Fuel processing options do not reduce the scale of permanent geologic repositories needed for the permanent storage of dangerous nuclear wastes, because the vitrified high-level nuclear wastes resulting from these technologies are physically hotter than spent fuel, requiring greater separation between storage canisters in the repository. (It should be added that plutonium burner reactors create their own complex nuclear waste streams, including the plutonium-contaminated equipment used to process spent fuel and fabricate new plutonium-bearing fuel; the burner reactors themselves; and the spent fuel from those burner reactors.)

These technologies are unnecessary, in that spent fuel can be stored indefinitely, is easy to keep track of, binds plutonium to highly radioactive substances that make its separation difficult, and employs proven technologies that are in use today.

I should add that Congress has authorized the expenditure of many hundreds of millions of dollars to put US and Russian weapons plutonium into nuclear power reactor spent fuel, an unambiguous endorsement that the material provides a mechanism for safely locking up plutonium for the indefinite future.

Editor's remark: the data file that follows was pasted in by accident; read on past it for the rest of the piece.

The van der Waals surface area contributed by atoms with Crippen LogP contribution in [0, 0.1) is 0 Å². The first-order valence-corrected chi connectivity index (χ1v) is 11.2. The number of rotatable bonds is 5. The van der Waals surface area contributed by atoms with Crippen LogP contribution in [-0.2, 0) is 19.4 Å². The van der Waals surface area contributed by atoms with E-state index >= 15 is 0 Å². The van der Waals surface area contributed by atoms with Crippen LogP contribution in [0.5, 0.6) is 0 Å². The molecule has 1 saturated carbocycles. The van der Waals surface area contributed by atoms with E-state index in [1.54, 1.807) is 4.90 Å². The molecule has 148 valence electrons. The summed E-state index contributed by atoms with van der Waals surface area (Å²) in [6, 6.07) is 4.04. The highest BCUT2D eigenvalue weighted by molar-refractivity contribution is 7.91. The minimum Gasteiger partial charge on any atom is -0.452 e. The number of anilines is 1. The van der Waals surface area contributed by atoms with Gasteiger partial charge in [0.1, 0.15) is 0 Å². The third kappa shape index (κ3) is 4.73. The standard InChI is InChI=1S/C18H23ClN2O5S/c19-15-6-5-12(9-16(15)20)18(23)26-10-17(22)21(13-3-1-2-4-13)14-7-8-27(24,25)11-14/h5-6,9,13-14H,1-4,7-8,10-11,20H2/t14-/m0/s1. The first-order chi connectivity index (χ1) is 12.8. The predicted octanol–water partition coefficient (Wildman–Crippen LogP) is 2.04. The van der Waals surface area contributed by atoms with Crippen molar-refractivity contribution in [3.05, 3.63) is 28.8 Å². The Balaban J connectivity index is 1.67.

Fourth, fuel-bank/assured fuel supply concepts to be explored under GNEP are worthwhile, but their actual use will have to be carefully considered on a case-by-case basis. We would not want to provide such an assured supply of fuel to India, for example, when we have enacted laws providing for the termination of nuclear commerce with that country in the event that it conducts a nuclear test or takes certain other actions.

Finally, returning to the role of the US nuclear industry, I would note that the new agreement with India is unlikely to bring many jobs to the United States. Russia, which is now constructing two nuclear power plants in India, and France will be the most likely economic beneficiaries of the new accord.

[1] “Israel: Iranian troops helping Hezbollah attack,” Associated Press, July 16, 2006,
[2] The Group of Six consists of the five permanent members of the UN Security Council (China, France, Russia, the United Kingdom, and the United States) plus Germany.